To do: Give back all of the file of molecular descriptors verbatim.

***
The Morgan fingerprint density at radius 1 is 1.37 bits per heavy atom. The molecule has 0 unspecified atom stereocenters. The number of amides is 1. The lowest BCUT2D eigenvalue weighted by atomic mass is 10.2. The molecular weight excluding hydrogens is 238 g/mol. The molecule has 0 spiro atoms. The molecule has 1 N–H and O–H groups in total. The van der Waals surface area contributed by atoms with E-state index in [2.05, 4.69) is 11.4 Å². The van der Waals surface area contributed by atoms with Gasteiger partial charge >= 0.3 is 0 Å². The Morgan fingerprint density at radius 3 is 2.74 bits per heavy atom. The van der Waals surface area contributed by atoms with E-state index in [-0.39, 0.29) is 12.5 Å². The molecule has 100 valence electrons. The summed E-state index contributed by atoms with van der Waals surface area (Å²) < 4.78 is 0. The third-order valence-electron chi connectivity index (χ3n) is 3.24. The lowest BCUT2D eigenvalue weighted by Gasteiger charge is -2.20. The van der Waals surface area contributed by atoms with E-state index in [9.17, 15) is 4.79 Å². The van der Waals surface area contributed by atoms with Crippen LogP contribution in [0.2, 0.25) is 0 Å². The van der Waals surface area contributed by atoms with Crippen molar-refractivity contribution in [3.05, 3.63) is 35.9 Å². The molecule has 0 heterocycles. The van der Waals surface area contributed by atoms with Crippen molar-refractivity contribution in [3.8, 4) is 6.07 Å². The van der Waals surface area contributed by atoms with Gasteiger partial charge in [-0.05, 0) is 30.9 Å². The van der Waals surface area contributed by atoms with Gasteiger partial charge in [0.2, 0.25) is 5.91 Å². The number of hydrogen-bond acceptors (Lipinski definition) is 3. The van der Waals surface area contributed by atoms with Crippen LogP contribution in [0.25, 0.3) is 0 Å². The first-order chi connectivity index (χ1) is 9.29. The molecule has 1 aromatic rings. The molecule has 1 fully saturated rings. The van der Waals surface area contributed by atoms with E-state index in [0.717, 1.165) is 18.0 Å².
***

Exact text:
The Morgan fingerprint density at radius 1 is 1.37 bits per heavy atom. The molecule has 0 unspecified atom stereocenters. The number of amides is 1. The lowest BCUT2D eigenvalue weighted by atomic mass is 10.2. The molecular weight excluding hydrogens is 238 g/mol. The molecule has 0 spiro atoms. The molecule has 1 N–H and O–H groups in total. The van der Waals surface area contributed by atoms with E-state index in [2.05, 4.69) is 11.4 Å². The van der Waals surface area contributed by atoms with Gasteiger partial charge >= 0.3 is 0 Å². The Morgan fingerprint density at radius 3 is 2.74 bits per heavy atom. The van der Waals surface area contributed by atoms with E-state index in [-0.39, 0.29) is 12.5 Å². The molecule has 100 valence electrons. The summed E-state index contributed by atoms with van der Waals surface area (Å²) < 4.78 is 0. The third-order valence-electron chi connectivity index (χ3n) is 3.24. The lowest BCUT2D eigenvalue weighted by Gasteiger charge is -2.20. The van der Waals surface area contributed by atoms with E-state index in [9.17, 15) is 4.79 Å². The van der Waals surface area contributed by atoms with Crippen LogP contribution in [0.2, 0.25) is 0 Å². The van der Waals surface area contributed by atoms with Crippen molar-refractivity contribution in [3.05, 3.63) is 35.9 Å². The molecule has 0 heterocycles. The van der Waals surface area contributed by atoms with Crippen molar-refractivity contribution in [3.8, 4) is 6.07 Å². The van der Waals surface area contributed by atoms with Gasteiger partial charge in [-0.05, 0) is 30.9 Å². The van der Waals surface area contributed by atoms with Gasteiger partial charge in [0.2, 0.25) is 5.91 Å². The number of hydrogen-bond acceptors (Lipinski definition) is 3. The van der Waals surface area contributed by atoms with Crippen LogP contribution in [0.25, 0.3) is 0 Å². The first-order chi connectivity index (χ1) is 9.29. The molecule has 1 aromatic rings. The molecule has 1 fully saturated rings. The van der Waals surface area contributed by atoms with E-state index in [0.717, 1.165) is 18.0 Å².